An interview with Dr. Anjali Mahto, Consultant Dermatologist & British Skin Foundation spokesperson, conducted by April Cashin-Garbutt, MA (Cantab)
According to a recent survey by the British Skin Foundation, what impact does acne have on self-confidence?
Three in five teenagers surveyed by the British Skin Foundation reported ‘a fall in self-confidence’ as the biggest impact that acne has on their lives.
From my experience as a dermatologist I find that those with acne can often feel unsupported, socially isolated and become withdrawn.
This fall in self-confidence can affect all aspects of their life including relationships with family, friends and peers.
What are the main misconceptions about acne and why is there a stigma surrounding the condition?
Despite acne being so common, there are still many misconceptions that surround it.
Myths include that acne sufferers are dirty/don’t wash properly, that their diet is poor (they only eat junk food) or that they will ‘grow out of it’.
These myths play a huge part in the stigma surrounding acne and it’s perception by non-sufferers.
How many teenagers reported being verbally abused because of their acne?
The British Skin Foundation survey found that 62% of teenagers were verbally abused by people they knew such as friends, family or peers which is disappointingly high.
Some 40% also reported that they were verbally abused by people they didn’t know. This kind of treatment can really impact a person’s self-worth and lead to depression.
Why do you think self-esteem is so closely tied to acne and the skin?
In today’s society social media, television, film and magazines all put pressure on young people to look ‘perfect’. It’s therefore easy to understand why teenagers experience low self-esteem if they suffer from acne.
The face is always on display and it’s difficult to hide spots from their peers. Teenagers can end up feeling as if they’re not normal or ugly if they are unable to live up to celebrities and their friends.
What is really sad about it, is that acne, for the majority of people is a treatable skin disorder, and having suffered with it myself, I really do feel that no one should just have to live with it.
A good dermatologist can offer a large number of potential treatments that can be tailored to the individual. Unfortunately, the skin is such a visible organ, that it’s only natural that self-esteem is so closely tied to it.
What further research is needed to investigate the psychological burden of acne?
The detailed mechanisms of interaction between acne and psychological stress have not been studied. There is limited epidemiological data linking acne and psychological state.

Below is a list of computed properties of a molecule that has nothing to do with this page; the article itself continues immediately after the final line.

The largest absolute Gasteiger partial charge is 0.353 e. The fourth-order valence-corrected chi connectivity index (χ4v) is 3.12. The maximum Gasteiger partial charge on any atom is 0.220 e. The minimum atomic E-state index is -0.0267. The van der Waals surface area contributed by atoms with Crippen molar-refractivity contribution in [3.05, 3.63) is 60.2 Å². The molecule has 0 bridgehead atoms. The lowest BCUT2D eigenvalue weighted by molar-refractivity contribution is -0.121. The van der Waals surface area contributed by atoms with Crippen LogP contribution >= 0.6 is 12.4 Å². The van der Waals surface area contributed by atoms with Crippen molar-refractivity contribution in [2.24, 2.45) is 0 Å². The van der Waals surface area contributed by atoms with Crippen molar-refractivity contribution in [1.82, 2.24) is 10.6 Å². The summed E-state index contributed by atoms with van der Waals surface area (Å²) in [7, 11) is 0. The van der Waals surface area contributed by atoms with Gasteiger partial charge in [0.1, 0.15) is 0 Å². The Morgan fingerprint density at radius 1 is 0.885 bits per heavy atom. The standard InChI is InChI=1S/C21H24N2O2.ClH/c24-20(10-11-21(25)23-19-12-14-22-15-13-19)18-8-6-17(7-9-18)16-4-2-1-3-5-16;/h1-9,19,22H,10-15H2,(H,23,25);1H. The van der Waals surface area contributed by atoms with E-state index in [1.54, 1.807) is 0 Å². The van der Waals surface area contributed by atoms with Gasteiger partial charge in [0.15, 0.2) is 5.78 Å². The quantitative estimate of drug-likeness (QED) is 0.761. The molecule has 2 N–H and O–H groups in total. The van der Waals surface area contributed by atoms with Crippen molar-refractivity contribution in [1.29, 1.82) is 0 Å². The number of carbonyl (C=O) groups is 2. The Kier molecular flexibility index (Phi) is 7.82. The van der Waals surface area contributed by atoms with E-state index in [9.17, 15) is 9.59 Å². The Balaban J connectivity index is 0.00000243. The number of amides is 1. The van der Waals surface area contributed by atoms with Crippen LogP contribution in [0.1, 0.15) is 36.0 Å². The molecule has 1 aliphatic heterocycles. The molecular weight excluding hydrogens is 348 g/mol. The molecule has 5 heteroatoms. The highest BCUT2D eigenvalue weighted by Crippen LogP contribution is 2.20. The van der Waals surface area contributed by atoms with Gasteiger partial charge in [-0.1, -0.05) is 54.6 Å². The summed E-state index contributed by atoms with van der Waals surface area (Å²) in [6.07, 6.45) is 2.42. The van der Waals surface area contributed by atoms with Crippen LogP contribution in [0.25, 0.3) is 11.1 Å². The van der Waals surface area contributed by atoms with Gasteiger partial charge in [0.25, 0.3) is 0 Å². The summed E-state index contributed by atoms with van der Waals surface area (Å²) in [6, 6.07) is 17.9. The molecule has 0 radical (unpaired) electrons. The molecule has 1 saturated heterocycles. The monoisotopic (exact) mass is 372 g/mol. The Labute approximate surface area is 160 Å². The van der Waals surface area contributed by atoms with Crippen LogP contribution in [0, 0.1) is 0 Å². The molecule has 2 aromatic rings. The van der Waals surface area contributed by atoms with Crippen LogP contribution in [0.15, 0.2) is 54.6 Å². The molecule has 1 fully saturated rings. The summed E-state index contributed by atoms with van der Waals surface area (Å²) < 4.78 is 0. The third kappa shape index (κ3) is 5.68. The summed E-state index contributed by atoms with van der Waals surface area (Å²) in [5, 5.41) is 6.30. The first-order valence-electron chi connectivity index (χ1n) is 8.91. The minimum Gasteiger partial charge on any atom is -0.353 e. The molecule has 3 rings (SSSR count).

Large studies comparing the effects of acne in different age groups are unavailable. We do not have data on whether psychological intervention (and which intervention) may be best for those with acne.
The research possibilities are endless but these touch on a few potential areas.
What are your top tips for combatting acne?
- Wash your skin twice a day – morning and evening.
- Choose a cleanser specially formulated for acne – these products often contain salicylic acid or benzoyl peroxide
- Use light gel-based moisturisers that are “non-comedogenic” i.e. prevent the formation of blackheads
- If you wear make-up, then opt for oil-free foundation
- Don’t pick or squeeze your spots as your skin will take longer to clear and you may end up with acne scars
- See a doctor if your acne is affecting your self-esteem, failing to clear with the treatments you have tried over the counter, or leaving scars or dark marks (hyperpigmentation) on your skin
What support is available for people with acne?
The British Skin Foundation has a Talkhealth forum for people who suffer from all kinds of skin conditions including acne here.
There’s an initiative called School Derm Time which includes downloadable resources for schools.
Most importantly see your GP or dermatologist and ask for help. Dermatologists are the only medical doctors with an in depth knowledge of skin function in health and disease and will be able to give detailed treatment plans for acne and psychological support.
Where can readers find more information?
About Dr. Anjali Mahto
Dr Anjali Mahto is a UK-trained Consultant Dermatologist. Her medical training took place in South Wales, where she also intercalated in Clinical Pharmacology. She completed higher specialist training in dermatology in a competitive London rotation. During this time, she gained experience in some of the UK’s leading teaching hospitals including Imperial College Healthcare and the Royal Free Hospital, Hampstead.
Dr Mahto has been actively involved in medical education and training. She has presented extensively at both national and international conferences. She was awarded a British Society of Paediatric Dermatology (BSPD) case prize during her training and has published original reports in scientific literature.
Dr Mahto works as a consultant dermatologist in North West London Hospitals NHS Trust where she is also the lead for paediatric dermatology services. She is happy to consult both adults and children with skin, hair and nail disorders and she is qualified to manage all skin conditions in adults and children.